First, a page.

The Big Over Easy by Jasper Fforde
The Big Over Easy is the debut novel of the ‘Nursery Crime’ series, a spin-off of Jasper Fforde’s Thursday Next books. Thursday’s introduction of nursery rhyme characters into the fictional Reading set potboiler ‘Caversham Heights’ during the events of Well of Lost Plots resulted in the creation of The Big Over Easy. It’s a bit hard to wrap your head around, but you don’t really need to worry about it; in fact, there’s no real need to have read Thursday Next’s adventures to enjoy The Big Over Easy.
The Big Over Easy is set in a world in which real life detectives are pressured into appearing as eccentric and entertaining as possible, as with the fictional detectives of our world, so that their exploits can be chronicled in ‘Amazing Crime Stories.’ The test of a great detective isn’t really results or competence, but entertainment value, with alcoholism and broken marriages standing as definite pluses for professional development. It’s a really fun idea, and one that Fforde runs with well. Of course, the other major difference is that nursery rhyme characters exist in the real world, and Fforde does as good a job of making his weird setting seem strangely plausible, just as he does in the Thursday Next books. This setting is, by Jasper Fforde standards, more grounded in reality than his other works, but it’s a potent setting which begs for further novels.
Constable Mary Mary has been transferred from Basingstoke to Reading, and hopes to work with the legendary detective Friedland Chymes, but is instead sent to the NCD, the Nursery Crime Division. The NCD is headed by happily married, non-alcoholic Jack Spratt, and is reeling from the failure to prosecute the three little pigs for the murder of the wolf. Almost as soon as Mary arrives, Humpty Dumpty falls of his wall, and Jack suspects foul play.
Probably the most impressive thing about The Big Over Easy is how well it functions as a straight detective story, although being a tribute to the genre it’s difficult for it to not sometimes fall into the clichés which it is parodying. Still, I found myself getting genuinely intrigued by the case, forgetting that the victim was a giant egg. Fforde writes with a mixture of Douglas Adams-esque exuberance and Terry Pratchett’s sometimes po-faced presentation of the ridiculous, and it comes together into something oddly convincing. The plot probably could have been a bit tighter, with The Big Over Easy following a similarly loose structure to his Thursday Next books, and it actually felt more noticeable and irritating in The Big Over Easy than in his other works. Fforde writes like an eager puppy, leaping everywhere and filled with infectious energy, which is sometimes a strength but often a weakness, leading to a lack of discipline. Still, it’s hard not to get caught up in the sheer fun of Fforde’s writing; he clearly just loves his craft. You can always tell the authors who love the experience of writing, such as Neil Gaiman, Stephen King and Iain Banks, and Fforde is certainly one of them.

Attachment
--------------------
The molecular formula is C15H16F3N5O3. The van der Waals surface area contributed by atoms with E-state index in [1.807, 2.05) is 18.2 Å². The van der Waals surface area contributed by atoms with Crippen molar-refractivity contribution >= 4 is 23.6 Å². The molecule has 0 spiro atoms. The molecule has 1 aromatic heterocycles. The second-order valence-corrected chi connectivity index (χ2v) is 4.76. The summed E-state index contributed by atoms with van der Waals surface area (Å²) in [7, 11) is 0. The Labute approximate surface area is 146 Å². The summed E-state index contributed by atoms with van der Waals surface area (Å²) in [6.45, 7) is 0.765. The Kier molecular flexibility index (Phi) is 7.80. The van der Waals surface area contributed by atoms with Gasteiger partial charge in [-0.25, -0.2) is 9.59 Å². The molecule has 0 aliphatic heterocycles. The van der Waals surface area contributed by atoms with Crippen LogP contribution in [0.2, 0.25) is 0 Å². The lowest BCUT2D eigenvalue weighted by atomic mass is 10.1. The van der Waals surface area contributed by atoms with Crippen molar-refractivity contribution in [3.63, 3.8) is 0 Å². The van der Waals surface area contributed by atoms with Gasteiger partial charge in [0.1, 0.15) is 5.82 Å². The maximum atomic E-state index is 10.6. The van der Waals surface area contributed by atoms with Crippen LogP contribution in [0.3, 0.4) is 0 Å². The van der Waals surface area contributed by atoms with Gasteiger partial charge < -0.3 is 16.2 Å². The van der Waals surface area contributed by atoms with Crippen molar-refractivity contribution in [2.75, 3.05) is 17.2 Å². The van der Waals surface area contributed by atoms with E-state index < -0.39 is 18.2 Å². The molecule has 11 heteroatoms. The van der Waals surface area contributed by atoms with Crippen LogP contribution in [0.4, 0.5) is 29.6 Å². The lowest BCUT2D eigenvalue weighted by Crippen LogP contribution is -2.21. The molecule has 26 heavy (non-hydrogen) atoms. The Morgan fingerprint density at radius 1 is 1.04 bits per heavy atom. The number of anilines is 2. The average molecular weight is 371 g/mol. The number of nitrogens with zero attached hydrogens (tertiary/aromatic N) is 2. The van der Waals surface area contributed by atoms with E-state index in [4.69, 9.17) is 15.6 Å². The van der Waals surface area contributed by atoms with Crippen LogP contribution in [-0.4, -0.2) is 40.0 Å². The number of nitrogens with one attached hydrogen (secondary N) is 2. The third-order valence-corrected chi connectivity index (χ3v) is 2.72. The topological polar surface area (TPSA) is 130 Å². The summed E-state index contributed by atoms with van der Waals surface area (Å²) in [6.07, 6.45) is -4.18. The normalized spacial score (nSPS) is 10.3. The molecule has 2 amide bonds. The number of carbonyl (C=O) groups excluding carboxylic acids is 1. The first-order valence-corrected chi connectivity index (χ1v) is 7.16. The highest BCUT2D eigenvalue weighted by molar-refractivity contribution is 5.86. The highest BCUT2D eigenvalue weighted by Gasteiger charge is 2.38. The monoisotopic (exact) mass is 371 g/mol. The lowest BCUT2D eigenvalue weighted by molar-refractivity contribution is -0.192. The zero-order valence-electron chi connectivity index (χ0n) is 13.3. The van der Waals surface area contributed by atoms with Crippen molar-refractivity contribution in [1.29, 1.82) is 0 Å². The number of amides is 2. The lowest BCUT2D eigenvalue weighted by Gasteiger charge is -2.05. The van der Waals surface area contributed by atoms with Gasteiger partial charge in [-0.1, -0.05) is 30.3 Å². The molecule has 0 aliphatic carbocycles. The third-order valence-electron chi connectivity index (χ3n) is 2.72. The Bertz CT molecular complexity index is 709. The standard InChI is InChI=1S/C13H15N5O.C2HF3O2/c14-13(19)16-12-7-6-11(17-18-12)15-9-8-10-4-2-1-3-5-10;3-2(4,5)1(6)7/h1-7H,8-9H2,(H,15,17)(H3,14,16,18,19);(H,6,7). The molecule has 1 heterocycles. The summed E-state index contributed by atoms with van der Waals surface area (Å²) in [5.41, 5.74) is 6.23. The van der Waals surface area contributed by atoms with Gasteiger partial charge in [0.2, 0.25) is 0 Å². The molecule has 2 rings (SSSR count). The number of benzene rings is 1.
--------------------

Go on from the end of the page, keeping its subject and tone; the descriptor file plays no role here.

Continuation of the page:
Jack is similar to Thursday; he’s an understated everyman who, while not overburdened with personality himself, is a likeable mirror to the insanity around him. Constable Mary Mary never came alive as a genuinely interesting character in her own right, with the main cast being slightly underwhelming. The supporting cast make up for it though, with my favourites being Spratt’s well depicted family, as well as their lodger Prometheus (who readers of Well of Lost Plots will remember chose to live inside ‘Caversham Heights’) and some of the other officers in the NCD.
The Big Over Easy is fun, but it was still probably my least favourite Jasper Fforde so far. Maybe I just haven’t read enough detective novels to get the references, but I felt that this was by far the messiest novel of Fforde’s that I’ve read. Still, it’s a lot of fun, and worth a look if you like Thursday Next, detectives or nursery rhymes.